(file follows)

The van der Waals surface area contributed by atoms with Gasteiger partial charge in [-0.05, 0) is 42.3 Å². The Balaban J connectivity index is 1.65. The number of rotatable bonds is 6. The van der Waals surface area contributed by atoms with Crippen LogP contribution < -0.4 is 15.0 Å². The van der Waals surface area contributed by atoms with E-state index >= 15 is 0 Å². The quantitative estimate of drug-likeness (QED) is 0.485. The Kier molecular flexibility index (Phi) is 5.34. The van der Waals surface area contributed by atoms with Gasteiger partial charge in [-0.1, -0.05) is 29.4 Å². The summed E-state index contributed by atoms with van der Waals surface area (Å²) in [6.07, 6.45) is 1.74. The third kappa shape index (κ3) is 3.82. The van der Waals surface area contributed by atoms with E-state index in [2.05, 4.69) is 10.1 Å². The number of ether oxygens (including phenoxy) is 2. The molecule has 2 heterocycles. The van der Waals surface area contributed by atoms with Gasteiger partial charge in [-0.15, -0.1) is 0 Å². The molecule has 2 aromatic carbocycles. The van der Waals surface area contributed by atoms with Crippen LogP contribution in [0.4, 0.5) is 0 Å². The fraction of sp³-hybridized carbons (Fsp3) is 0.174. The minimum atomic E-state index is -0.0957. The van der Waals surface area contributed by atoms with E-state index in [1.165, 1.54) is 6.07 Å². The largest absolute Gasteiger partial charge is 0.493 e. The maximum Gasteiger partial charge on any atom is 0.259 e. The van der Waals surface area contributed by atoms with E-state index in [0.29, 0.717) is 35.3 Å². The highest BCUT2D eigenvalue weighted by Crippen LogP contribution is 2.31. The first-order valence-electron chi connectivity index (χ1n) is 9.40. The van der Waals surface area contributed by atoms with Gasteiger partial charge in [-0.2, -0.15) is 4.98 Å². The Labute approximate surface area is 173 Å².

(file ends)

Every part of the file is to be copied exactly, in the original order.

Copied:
The van der Waals surface area contributed by atoms with Gasteiger partial charge in [-0.05, 0) is 42.3 Å². The Balaban J connectivity index is 1.65. The number of rotatable bonds is 6. The van der Waals surface area contributed by atoms with Crippen LogP contribution < -0.4 is 15.0 Å². The van der Waals surface area contributed by atoms with E-state index >= 15 is 0 Å². The quantitative estimate of drug-likeness (QED) is 0.485. The Kier molecular flexibility index (Phi) is 5.34. The van der Waals surface area contributed by atoms with Gasteiger partial charge in [-0.1, -0.05) is 29.4 Å². The summed E-state index contributed by atoms with van der Waals surface area (Å²) in [6.07, 6.45) is 1.74. The third kappa shape index (κ3) is 3.82. The van der Waals surface area contributed by atoms with E-state index in [2.05, 4.69) is 10.1 Å². The number of ether oxygens (including phenoxy) is 2. The molecule has 2 heterocycles. The van der Waals surface area contributed by atoms with Gasteiger partial charge in [-0.15, -0.1) is 0 Å². The molecule has 2 aromatic carbocycles. The van der Waals surface area contributed by atoms with Crippen LogP contribution in [0.4, 0.5) is 0 Å². The fraction of sp³-hybridized carbons (Fsp3) is 0.174. The minimum atomic E-state index is -0.0957. The van der Waals surface area contributed by atoms with E-state index in [1.165, 1.54) is 6.07 Å². The largest absolute Gasteiger partial charge is 0.493 e. The maximum Gasteiger partial charge on any atom is 0.259 e. The van der Waals surface area contributed by atoms with E-state index in [0.29, 0.717) is 35.3 Å². The highest BCUT2D eigenvalue weighted by Crippen LogP contribution is 2.31. The first-order valence-electron chi connectivity index (χ1n) is 9.40. The van der Waals surface area contributed by atoms with Gasteiger partial charge in [-0.2, -0.15) is 4.98 Å². The Labute approximate surface area is 173 Å².